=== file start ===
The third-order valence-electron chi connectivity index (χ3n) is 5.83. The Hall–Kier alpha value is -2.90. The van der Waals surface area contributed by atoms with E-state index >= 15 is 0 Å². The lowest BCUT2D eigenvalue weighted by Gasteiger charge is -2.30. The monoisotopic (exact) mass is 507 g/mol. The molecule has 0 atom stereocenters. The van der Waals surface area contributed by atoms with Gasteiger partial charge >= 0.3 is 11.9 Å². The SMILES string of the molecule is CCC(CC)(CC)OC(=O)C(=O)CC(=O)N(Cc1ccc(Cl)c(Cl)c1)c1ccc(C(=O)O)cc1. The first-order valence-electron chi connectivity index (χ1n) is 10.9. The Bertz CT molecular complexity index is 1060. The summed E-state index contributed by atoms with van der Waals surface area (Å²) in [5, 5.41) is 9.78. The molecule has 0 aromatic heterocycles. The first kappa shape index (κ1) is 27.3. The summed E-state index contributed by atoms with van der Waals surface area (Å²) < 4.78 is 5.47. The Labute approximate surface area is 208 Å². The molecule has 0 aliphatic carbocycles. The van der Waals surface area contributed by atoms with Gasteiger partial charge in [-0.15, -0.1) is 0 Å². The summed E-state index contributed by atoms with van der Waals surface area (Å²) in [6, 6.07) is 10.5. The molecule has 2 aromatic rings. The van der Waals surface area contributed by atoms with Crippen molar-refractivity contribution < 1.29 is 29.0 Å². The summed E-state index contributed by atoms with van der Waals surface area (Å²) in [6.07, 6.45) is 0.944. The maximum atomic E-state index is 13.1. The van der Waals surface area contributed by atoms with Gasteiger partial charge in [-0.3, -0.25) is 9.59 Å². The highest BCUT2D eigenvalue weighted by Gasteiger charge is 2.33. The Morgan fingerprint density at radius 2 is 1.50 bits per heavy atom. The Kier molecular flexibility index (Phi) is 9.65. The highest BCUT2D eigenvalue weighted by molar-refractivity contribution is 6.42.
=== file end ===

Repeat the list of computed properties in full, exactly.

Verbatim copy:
The third-order valence-electron chi connectivity index (χ3n) is 5.83. The Hall–Kier alpha value is -2.90. The van der Waals surface area contributed by atoms with E-state index >= 15 is 0 Å². The lowest BCUT2D eigenvalue weighted by Gasteiger charge is -2.30. The monoisotopic (exact) mass is 507 g/mol. The molecule has 0 atom stereocenters. The van der Waals surface area contributed by atoms with Gasteiger partial charge >= 0.3 is 11.9 Å². The SMILES string of the molecule is CCC(CC)(CC)OC(=O)C(=O)CC(=O)N(Cc1ccc(Cl)c(Cl)c1)c1ccc(C(=O)O)cc1. The first-order valence-electron chi connectivity index (χ1n) is 10.9. The Bertz CT molecular complexity index is 1060. The summed E-state index contributed by atoms with van der Waals surface area (Å²) in [5, 5.41) is 9.78. The molecule has 0 aromatic heterocycles. The first kappa shape index (κ1) is 27.3. The summed E-state index contributed by atoms with van der Waals surface area (Å²) < 4.78 is 5.47. The Labute approximate surface area is 208 Å². The molecule has 0 aliphatic carbocycles. The van der Waals surface area contributed by atoms with Gasteiger partial charge in [-0.15, -0.1) is 0 Å². The summed E-state index contributed by atoms with van der Waals surface area (Å²) in [6, 6.07) is 10.5. The molecule has 2 aromatic rings. The van der Waals surface area contributed by atoms with Crippen molar-refractivity contribution < 1.29 is 29.0 Å². The summed E-state index contributed by atoms with van der Waals surface area (Å²) in [6.07, 6.45) is 0.944. The maximum atomic E-state index is 13.1. The van der Waals surface area contributed by atoms with Gasteiger partial charge in [-0.3, -0.25) is 9.59 Å². The highest BCUT2D eigenvalue weighted by Gasteiger charge is 2.33. The Morgan fingerprint density at radius 2 is 1.50 bits per heavy atom. The Kier molecular flexibility index (Phi) is 9.65. The highest BCUT2D eigenvalue weighted by molar-refractivity contribution is 6.42.